Seriously what is this guy's problem? In a TIME cover story on service Joe Klein writes about the Oklahoma tornadoes and disaster relief volunteers. He singled out Church groups and Team Rubicon (a veterans' group, and veterans were a focus of his story) for volunteering their help in disaster relief efforts.
But there was an occupying army of relief workers, led by local first responders, exhausted but still humping it a week after the storm, church groups from all over the country — funny how you don’t see organized groups of secular humanists giving out hot meals — and there in the middle of it all, with a purposeful military swagger, were the volunteers from Team Rubicon. They looked tough, megatatted, in camouflage pants, gray T-shirts and white hard hats. They moved with purpose and spirit and were equipped by Home Depot — which has done brilliant work locating and funding the very best veterans service groups — with an impressive array of chain saws, power tools, wheelbarrows, tarps and wood.
Why this dig at "secular humanists"? Why did he feel the need to single out one particular group of people for their absence? Furthermore it turns out he was wrong about that.
As Hemant Mehta notes on his blog:
Wow. My jaw dropped while reading that because it’s absolutely not true.He goes on to give Kai Tancredi's account from Red Dirt Report telling how atheist volunteers teamed up with Panera and Kripsy Kreme to provide hot meals to clean up volunteers.
Klein took a cheap shot at atheists for not doing the relief work that churches — with all the personnel and financial advantages they have at their disposal — were doing even though we were often working right alongside them! He made the same mistake that Minister David Brassfield did (though at least Brassfield eventually offered a semi-apology).
Klein is simply lying out of his ass. A simple Google search would’ve turned up a number of ways atheists helped in the wake of the Oklahoma tornadoes. But since Klein was too lazy to do it, I’ll do it for him:
- More than 4,300 people donated more than $120,000 for the family of Rebecca Vitsmun (she promised to donate to charity whatever money she doesn’t need).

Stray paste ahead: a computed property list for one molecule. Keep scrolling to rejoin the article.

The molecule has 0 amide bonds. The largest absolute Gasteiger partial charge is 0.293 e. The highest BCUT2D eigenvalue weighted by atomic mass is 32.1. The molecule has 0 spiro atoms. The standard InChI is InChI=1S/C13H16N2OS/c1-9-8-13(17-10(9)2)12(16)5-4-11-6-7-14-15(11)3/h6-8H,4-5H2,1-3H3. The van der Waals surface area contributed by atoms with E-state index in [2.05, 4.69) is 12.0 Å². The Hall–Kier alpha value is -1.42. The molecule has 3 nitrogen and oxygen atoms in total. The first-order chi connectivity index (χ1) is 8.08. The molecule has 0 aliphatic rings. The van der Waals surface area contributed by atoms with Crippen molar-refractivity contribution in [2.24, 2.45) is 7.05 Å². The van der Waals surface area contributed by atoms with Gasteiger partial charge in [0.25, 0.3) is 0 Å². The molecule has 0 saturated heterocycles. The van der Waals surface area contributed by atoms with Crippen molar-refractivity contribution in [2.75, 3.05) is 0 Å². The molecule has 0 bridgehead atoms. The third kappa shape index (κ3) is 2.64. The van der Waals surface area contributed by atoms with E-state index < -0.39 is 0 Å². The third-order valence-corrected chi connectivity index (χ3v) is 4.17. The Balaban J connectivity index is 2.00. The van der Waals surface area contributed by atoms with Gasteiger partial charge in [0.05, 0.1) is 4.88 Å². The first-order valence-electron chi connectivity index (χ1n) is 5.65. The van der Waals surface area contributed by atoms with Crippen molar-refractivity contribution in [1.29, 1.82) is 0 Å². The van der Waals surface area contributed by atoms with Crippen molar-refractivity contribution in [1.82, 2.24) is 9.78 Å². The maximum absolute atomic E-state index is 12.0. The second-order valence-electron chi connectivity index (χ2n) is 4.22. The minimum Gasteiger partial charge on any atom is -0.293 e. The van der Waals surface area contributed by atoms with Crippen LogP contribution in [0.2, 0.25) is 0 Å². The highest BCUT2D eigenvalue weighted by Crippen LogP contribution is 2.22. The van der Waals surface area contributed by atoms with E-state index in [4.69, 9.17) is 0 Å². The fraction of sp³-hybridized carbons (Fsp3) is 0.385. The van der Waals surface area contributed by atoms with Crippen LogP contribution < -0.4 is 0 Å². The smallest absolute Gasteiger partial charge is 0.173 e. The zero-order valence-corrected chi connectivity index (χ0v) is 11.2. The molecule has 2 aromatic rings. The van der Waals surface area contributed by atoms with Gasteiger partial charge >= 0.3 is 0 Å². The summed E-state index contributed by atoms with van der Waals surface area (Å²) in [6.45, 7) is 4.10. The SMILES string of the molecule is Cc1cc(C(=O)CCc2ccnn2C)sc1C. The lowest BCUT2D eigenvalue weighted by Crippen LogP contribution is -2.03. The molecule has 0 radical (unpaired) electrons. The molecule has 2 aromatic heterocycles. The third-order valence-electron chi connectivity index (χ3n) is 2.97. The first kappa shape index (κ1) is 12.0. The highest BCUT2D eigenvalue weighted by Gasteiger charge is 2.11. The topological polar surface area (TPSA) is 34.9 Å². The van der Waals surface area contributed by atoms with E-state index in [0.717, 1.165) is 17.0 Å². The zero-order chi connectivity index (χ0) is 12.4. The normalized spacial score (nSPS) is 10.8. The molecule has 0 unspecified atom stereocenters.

- Foundation Beyond Belief raised over $45,000 for Operation USA and the Regional Food Bank of Oklahoma.
- Atheists Giving Aid raised over $18,000 that will be given to local relief groups in Moore, Oklahoma and directly to families that need help.
- Members of the FreeOK atheist group helped families who needed wreckage removed from their property
And provides yet more examples:
Local atheist groups such as the Oklahoma Atheists, Atheist Community of Tulsa, the Lawton Area Secular Society, Norman Naturalism Group, and the Oklahoma State Secular Organization have organized volunteers, resources, and blood drives.
Organizers of the FreeOK conference going on this weekend held a literacy drive yesterday to “benefit the schools affected” by the tornadoes.
And anyone reading Daily Kos knows about the $100,000 raised for Rebecca Vitsmun.
Why take this cheap shot at atheists? Does Klein have something personal with an atheist that he needs to do this in a national forum? The author of Reddirtreport speculates it is because atheists do not have tax-exempt 501(c)3 status so they can't afford the Tshirts that would advertise their efforts. And he considers this slander. As he says, if you substituted any other group in that sentence for 'secular humanists' there would be a huge outcry and he suggests if you feel this is wrong to let Time Magazine know.
And furthermore, I'd bet lying is frowned upon in Joe Klein's religion.
8:00 PM PT: Thank you for the trip to the Rec List and giving this issue visibility